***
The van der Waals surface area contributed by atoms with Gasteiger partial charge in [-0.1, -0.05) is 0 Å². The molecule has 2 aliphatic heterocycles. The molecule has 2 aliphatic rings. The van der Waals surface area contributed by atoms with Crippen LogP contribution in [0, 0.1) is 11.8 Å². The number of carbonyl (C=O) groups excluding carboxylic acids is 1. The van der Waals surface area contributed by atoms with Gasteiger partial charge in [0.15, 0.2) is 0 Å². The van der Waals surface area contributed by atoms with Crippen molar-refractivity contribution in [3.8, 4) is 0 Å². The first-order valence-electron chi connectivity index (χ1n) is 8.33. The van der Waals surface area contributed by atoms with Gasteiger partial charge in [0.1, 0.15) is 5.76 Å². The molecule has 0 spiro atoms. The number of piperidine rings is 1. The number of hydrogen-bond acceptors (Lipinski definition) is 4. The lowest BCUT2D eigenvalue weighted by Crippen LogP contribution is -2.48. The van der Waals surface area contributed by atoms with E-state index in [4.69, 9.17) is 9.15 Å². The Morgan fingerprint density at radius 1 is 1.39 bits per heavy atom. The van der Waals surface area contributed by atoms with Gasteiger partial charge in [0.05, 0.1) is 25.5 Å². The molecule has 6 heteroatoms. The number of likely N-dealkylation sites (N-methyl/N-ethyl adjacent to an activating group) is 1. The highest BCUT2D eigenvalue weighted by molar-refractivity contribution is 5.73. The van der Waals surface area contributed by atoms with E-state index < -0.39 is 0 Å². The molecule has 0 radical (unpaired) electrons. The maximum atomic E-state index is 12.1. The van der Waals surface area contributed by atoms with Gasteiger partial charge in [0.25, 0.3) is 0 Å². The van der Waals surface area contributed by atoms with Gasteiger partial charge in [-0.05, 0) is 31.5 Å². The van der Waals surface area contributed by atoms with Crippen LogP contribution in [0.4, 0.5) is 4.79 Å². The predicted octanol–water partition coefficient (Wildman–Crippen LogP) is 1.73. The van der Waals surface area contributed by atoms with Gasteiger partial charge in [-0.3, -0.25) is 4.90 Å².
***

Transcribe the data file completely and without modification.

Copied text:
The van der Waals surface area contributed by atoms with Gasteiger partial charge in [-0.1, -0.05) is 0 Å². The molecule has 2 aliphatic heterocycles. The molecule has 2 aliphatic rings. The van der Waals surface area contributed by atoms with Crippen LogP contribution in [0, 0.1) is 11.8 Å². The number of carbonyl (C=O) groups excluding carboxylic acids is 1. The van der Waals surface area contributed by atoms with Gasteiger partial charge in [0.15, 0.2) is 0 Å². The van der Waals surface area contributed by atoms with Crippen molar-refractivity contribution in [3.8, 4) is 0 Å². The first-order valence-electron chi connectivity index (χ1n) is 8.33. The van der Waals surface area contributed by atoms with Gasteiger partial charge in [0.1, 0.15) is 5.76 Å². The molecule has 0 spiro atoms. The number of piperidine rings is 1. The number of hydrogen-bond acceptors (Lipinski definition) is 4. The lowest BCUT2D eigenvalue weighted by Crippen LogP contribution is -2.48. The van der Waals surface area contributed by atoms with E-state index in [4.69, 9.17) is 9.15 Å². The Morgan fingerprint density at radius 1 is 1.39 bits per heavy atom. The van der Waals surface area contributed by atoms with Gasteiger partial charge in [0.05, 0.1) is 25.5 Å². The molecule has 6 heteroatoms. The number of likely N-dealkylation sites (N-methyl/N-ethyl adjacent to an activating group) is 1. The highest BCUT2D eigenvalue weighted by molar-refractivity contribution is 5.73. The van der Waals surface area contributed by atoms with E-state index < -0.39 is 0 Å². The molecule has 0 radical (unpaired) electrons. The maximum atomic E-state index is 12.1. The van der Waals surface area contributed by atoms with Gasteiger partial charge in [0.25, 0.3) is 0 Å². The van der Waals surface area contributed by atoms with Gasteiger partial charge in [-0.05, 0) is 31.5 Å². The van der Waals surface area contributed by atoms with Crippen LogP contribution in [0.4, 0.5) is 4.79 Å². The predicted octanol–water partition coefficient (Wildman–Crippen LogP) is 1.73. The van der Waals surface area contributed by atoms with Gasteiger partial charge in [-0.3, -0.25) is 4.90 Å².